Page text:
Cooling with ice thermal storage can be the most cost-effective, reliable system approach to cooling offices, schools, hospitals, malls, and other buildings, and provide a steady source of low temperature fluids for process cooling applications. These systems are also environmentally friendly because they help lower energy consumption and reduce greenhouse gas emissions.

Office Load Profile: Chiller Size Without Ice and Chiller Size With Ice Storage. (Click on the chart for an enlarged view.)


Systems with ice thermal storage can be installed at the same or lower first cost than traditional systems when designed with the colder supply water available from ice. The savings that result from the use of smaller chillers and cooling towers, reduced pump and pipe sizes, and less connected horsepower, offset the cost of the ice thermal storage equipment. Additional savings can be found when using lower temperature air distribution, which allows reduced ductwork and fan sizes.

  • Smaller Chillers and Heat Rejection Equipment: By designing the system around 24-hour per day chiller operation, the size of the chillers and cooling towers or air-cooled condensers required for an ice system is significantly reduced, when compared to conventional chillers and heat rejection equipment sized for the instantaneous peak load. A typical thermal storage design includes chillers that provide 50 to 60 percent of the peak cooling load. The balance of the cooling requirement is provided from the ice storage system.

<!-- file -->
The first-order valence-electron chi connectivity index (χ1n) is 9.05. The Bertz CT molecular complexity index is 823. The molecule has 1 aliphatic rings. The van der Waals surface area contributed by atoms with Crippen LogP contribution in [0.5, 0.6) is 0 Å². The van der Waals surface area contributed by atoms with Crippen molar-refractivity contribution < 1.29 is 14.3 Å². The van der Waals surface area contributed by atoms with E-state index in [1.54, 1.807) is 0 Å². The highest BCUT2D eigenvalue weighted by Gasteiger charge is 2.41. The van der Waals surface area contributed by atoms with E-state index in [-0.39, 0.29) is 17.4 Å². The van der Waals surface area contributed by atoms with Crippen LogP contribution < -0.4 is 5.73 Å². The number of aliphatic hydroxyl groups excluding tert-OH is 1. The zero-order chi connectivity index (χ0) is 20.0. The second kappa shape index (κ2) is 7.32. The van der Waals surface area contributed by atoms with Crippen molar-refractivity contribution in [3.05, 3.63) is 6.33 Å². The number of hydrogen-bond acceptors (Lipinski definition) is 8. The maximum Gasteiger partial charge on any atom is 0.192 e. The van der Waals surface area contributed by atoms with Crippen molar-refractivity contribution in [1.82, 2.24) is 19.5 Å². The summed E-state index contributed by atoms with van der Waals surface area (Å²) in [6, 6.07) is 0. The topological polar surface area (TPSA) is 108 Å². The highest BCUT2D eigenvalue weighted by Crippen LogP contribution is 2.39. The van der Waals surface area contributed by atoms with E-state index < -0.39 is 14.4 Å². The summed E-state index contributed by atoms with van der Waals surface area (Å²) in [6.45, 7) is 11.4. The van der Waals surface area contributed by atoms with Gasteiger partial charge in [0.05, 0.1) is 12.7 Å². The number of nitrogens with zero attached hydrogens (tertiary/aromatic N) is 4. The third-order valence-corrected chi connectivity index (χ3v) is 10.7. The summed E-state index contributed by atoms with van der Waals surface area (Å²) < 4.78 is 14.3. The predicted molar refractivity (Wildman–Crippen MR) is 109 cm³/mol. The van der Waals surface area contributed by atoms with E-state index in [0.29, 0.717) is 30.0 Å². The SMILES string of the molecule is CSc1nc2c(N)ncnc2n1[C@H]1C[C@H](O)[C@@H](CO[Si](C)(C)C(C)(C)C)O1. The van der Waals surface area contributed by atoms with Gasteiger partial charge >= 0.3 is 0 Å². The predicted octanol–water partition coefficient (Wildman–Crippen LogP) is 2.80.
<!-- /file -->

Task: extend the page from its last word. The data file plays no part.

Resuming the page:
• Reduced Pump and Pipe Sizes: Pump and pipe sizes are also reduced in a properly designed ice storage system. Substantial savings in the chilled water distribution loop are realized when the system design incorporates reduced flow rates that result from using a larger temperature range in the water loop. Use of a larger temperature range, for example 18°F (10°C) instead of the more traditional 10°F (5.5°C) temperature range results in a reduction of pipe size. Condenser water pipe sizes are reduced due to lower flow requirements for the smaller chiller. Pump savings due to reduced chilled water and condenser water flow rates are also realized.